When a substance changes state from solid to liquid, the temperature of the substance remains the same and the heat energy from the external source is converted to potential energy within the substance.

My question is that If I think of it in the reverse direction, I mean when the state changes from liquid to solid, will the potential energy that was stored be released as heat energy to the surrounding?

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    $\begingroup$ Short answer: yes. $\endgroup$ – Nathaniel Dec 27 '13 at 4:29


This is why steam burns more than hot water at its boiling point, for example. Steam contains a lot of extra energy by virtue of it being steam.

This energy is known as Latent heat. For example, a gram of steam gives out 540 calories if it is allowed to condense.


This is essentially the same as Manish's answer but from a slightly different perspective.

If you take the solid and liquid, or liquid and gas, or whatever the two phases are, then at the phase change the Gibbs free energies of the two components are the same because the two states are in equilibrium. The Gibbs free energy change in the transition is:

$$ \Delta G = \Delta H - T \Delta S $$

where $\Delta H$ is the change in enthalpy and $\Delta S$ is the change in entropy. The temperature $T$ is a constant because the phase change occurs at constant temperature. At the phase change temperature $\Delta G$ is zero so:

$$ \Delta H = T \Delta S $$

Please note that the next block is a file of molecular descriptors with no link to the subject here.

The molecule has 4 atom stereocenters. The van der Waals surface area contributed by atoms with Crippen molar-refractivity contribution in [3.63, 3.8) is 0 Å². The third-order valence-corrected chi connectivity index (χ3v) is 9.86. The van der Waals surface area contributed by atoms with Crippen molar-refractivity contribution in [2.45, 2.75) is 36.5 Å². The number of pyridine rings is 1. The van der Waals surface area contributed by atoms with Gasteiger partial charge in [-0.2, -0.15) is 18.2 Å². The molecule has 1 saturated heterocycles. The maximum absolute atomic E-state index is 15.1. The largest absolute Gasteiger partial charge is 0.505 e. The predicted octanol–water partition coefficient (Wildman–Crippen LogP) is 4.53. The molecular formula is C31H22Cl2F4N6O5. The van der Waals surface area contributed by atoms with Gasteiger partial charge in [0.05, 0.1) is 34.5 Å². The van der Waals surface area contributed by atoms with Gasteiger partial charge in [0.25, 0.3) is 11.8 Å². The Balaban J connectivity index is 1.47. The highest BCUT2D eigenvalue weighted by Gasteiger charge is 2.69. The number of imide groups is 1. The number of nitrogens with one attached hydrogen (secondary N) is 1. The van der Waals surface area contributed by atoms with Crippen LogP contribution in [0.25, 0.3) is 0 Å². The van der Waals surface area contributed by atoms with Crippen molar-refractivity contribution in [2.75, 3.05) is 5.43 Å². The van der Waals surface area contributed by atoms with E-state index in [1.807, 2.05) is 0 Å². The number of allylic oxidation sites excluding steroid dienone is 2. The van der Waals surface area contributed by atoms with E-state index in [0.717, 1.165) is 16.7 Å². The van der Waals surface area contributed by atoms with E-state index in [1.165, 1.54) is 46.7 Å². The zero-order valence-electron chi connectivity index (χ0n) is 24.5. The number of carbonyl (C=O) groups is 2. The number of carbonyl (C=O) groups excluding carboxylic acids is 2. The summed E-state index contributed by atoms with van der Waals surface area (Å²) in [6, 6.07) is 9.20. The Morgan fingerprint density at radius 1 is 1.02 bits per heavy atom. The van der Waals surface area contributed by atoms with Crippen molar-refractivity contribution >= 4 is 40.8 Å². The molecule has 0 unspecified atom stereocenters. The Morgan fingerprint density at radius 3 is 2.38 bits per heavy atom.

The enthalpy change $\Delta H$ is basically the heat emitted or absorbed during the phase change, and it's balanced by the change in entropy due to the phase change. For example when a liquid changes to a gas its entropy increases, $\Delta S$ is positive, and we shouldn't be surprised to see that this is balanced by heat being absorbed by the system (confusingly $\Delta H$ is negative if heat is given out and positive if heat is absorbed).

Conversely if gas changes to liquid its entropy is decreased, $\Delta S$ is negative, so $\Delta H$ is negative i.e. heat is given out.

So back to your question, this shows that heat is given out when the phase change goes one way and absorbed when the phase change goes the other way, and the magnitude of the enthalpy change is the same for example

$$ \Delta H_{liquid \rightarrow gas} = - \Delta H_{gas\rightarrow liquid} $$

I'm not totally comfortable with your statement the heat energy from the external source is converted to potential energy within the substance as I think this is a slight misuse of the term potential energy. The change in enthalpy is equated to a change in entropy rather than potential energy.


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